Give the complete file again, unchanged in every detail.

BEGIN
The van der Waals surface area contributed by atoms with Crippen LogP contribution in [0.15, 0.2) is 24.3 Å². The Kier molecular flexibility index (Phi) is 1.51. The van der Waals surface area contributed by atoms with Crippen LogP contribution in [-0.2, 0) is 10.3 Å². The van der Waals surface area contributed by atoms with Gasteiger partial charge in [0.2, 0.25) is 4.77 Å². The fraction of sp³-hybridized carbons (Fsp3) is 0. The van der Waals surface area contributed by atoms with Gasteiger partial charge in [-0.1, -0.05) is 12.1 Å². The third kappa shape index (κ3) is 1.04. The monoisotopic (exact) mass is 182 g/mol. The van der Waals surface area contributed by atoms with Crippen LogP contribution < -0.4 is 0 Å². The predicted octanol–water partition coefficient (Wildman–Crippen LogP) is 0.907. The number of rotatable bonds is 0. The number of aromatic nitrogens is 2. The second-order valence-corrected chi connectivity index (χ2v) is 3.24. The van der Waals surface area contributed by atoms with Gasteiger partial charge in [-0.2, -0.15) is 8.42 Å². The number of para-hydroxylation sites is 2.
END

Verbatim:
The van der Waals surface area contributed by atoms with Crippen LogP contribution in [0.15, 0.2) is 24.3 Å². The Kier molecular flexibility index (Phi) is 1.51. The van der Waals surface area contributed by atoms with Crippen LogP contribution in [-0.2, 0) is 10.3 Å². The van der Waals surface area contributed by atoms with Gasteiger partial charge in [0.2, 0.25) is 4.77 Å². The fraction of sp³-hybridized carbons (Fsp3) is 0. The van der Waals surface area contributed by atoms with Gasteiger partial charge in [-0.1, -0.05) is 12.1 Å². The third kappa shape index (κ3) is 1.04. The monoisotopic (exact) mass is 182 g/mol. The van der Waals surface area contributed by atoms with Crippen LogP contribution < -0.4 is 0 Å². The predicted octanol–water partition coefficient (Wildman–Crippen LogP) is 0.907. The number of rotatable bonds is 0. The number of aromatic nitrogens is 2. The second-order valence-corrected chi connectivity index (χ2v) is 3.24. The van der Waals surface area contributed by atoms with Gasteiger partial charge in [-0.2, -0.15) is 8.42 Å². The number of para-hydroxylation sites is 2.